No. 757.
Mr. Fish to Mr. Stenersen.

Sir: The delay in replying to your note of the 22d of June last, in reference to thedouble pilotage fees demanded of the captain of the [Page 1120] corvette Balder, in which you request information whether American vessels of war are required to paydouble pilotage in similar cases, and if not, whether foreign vessels of wardo not enjoy in the United States in such cases the same privileges as are accorded to American vessels in the United Kingdoms and in other European countries, has been occasioned by a desire to examine the question.

I have now the honor to inform you that it was provided by an act of Congress of August 7, 1789, that pilots should continue to be regulated by the several States.

The pilotage system in the United States is entirely under State authority, the State prescribing the regulations and collecting the fees. The pilot laws affecting the port of New York, in this instance, are a part of the statutes of the State of New York. Upon an examination of the law, I find that it applies in terms not only to merchant-vessels but to ships of war both of the United States and of foreign countries. No discrimination appears to be made against foreign ships of war.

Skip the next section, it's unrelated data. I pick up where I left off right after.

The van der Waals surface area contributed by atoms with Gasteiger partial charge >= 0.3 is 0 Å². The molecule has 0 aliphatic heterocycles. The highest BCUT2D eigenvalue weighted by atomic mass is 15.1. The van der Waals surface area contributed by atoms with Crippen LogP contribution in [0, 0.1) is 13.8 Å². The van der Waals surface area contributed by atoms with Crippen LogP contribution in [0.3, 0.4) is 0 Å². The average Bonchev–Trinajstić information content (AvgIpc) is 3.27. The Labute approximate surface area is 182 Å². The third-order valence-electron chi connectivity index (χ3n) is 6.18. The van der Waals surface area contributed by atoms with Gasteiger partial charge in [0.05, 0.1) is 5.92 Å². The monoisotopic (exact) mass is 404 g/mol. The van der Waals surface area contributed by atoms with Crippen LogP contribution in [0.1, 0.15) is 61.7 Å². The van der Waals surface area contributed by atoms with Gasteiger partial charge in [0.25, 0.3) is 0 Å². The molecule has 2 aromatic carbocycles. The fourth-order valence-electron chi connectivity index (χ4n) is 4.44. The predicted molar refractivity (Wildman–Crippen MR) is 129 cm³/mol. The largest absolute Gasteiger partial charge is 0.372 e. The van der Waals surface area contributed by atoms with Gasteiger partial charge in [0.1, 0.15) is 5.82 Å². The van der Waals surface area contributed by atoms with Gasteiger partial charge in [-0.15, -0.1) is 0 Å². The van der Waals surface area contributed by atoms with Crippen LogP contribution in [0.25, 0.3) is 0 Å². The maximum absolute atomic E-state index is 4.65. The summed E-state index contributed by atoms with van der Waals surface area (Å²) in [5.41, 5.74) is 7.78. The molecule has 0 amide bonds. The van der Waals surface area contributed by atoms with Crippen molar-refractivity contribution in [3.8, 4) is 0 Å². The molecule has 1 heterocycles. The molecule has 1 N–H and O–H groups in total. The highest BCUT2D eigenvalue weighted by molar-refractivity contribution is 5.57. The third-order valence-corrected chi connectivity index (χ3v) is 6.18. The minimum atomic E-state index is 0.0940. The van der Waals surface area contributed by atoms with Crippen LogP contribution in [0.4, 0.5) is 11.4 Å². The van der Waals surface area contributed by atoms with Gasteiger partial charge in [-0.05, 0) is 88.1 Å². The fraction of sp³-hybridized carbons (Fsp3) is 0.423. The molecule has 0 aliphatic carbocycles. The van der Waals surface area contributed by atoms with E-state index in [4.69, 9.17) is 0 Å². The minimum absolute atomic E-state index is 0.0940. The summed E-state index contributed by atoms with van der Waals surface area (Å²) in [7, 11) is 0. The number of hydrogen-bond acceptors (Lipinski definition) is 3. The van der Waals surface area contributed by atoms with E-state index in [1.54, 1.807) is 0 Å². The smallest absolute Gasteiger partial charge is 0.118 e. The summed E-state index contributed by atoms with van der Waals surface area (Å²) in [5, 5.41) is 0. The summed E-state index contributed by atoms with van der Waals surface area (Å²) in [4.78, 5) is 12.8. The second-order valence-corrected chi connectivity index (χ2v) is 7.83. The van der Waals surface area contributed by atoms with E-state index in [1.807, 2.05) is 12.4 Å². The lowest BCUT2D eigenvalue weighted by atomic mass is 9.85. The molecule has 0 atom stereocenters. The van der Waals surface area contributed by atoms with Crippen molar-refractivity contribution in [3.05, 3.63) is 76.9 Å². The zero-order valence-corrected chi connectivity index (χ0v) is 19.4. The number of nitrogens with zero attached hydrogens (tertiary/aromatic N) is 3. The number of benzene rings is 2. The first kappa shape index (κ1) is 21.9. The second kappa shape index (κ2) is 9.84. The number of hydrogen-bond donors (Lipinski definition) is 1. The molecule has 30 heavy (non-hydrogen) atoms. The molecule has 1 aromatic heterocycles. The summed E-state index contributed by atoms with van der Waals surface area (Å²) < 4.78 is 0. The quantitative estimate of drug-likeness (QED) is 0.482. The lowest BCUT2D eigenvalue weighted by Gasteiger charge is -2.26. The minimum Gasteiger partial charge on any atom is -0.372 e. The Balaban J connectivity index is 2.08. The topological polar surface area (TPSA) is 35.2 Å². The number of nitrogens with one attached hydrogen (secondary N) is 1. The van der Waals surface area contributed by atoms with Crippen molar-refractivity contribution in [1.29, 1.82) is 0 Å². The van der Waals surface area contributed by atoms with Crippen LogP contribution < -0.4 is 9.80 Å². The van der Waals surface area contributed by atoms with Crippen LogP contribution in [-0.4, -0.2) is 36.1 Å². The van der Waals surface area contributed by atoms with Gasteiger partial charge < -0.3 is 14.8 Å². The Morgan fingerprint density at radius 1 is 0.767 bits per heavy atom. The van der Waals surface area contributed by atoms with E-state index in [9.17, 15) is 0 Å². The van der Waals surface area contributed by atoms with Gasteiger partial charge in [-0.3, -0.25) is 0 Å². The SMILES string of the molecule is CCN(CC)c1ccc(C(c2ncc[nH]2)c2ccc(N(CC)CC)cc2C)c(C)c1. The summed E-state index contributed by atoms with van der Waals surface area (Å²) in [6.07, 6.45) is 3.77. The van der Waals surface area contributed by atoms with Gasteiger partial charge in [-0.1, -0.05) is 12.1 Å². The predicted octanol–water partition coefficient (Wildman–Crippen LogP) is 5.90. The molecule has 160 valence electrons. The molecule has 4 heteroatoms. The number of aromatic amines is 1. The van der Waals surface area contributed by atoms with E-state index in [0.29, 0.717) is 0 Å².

I am not informed whether any general rule exists in foreign countries exempting foreign vessels of war from the payment of pilot fees, but in the United States the whole matter has been transferred to the several States, and whatever reciprocal courtesy exists, or whatever exemptions are made, rest entirely with the States, and over all these matters the United States has no jurisdiction.

Accept, sir, &c.,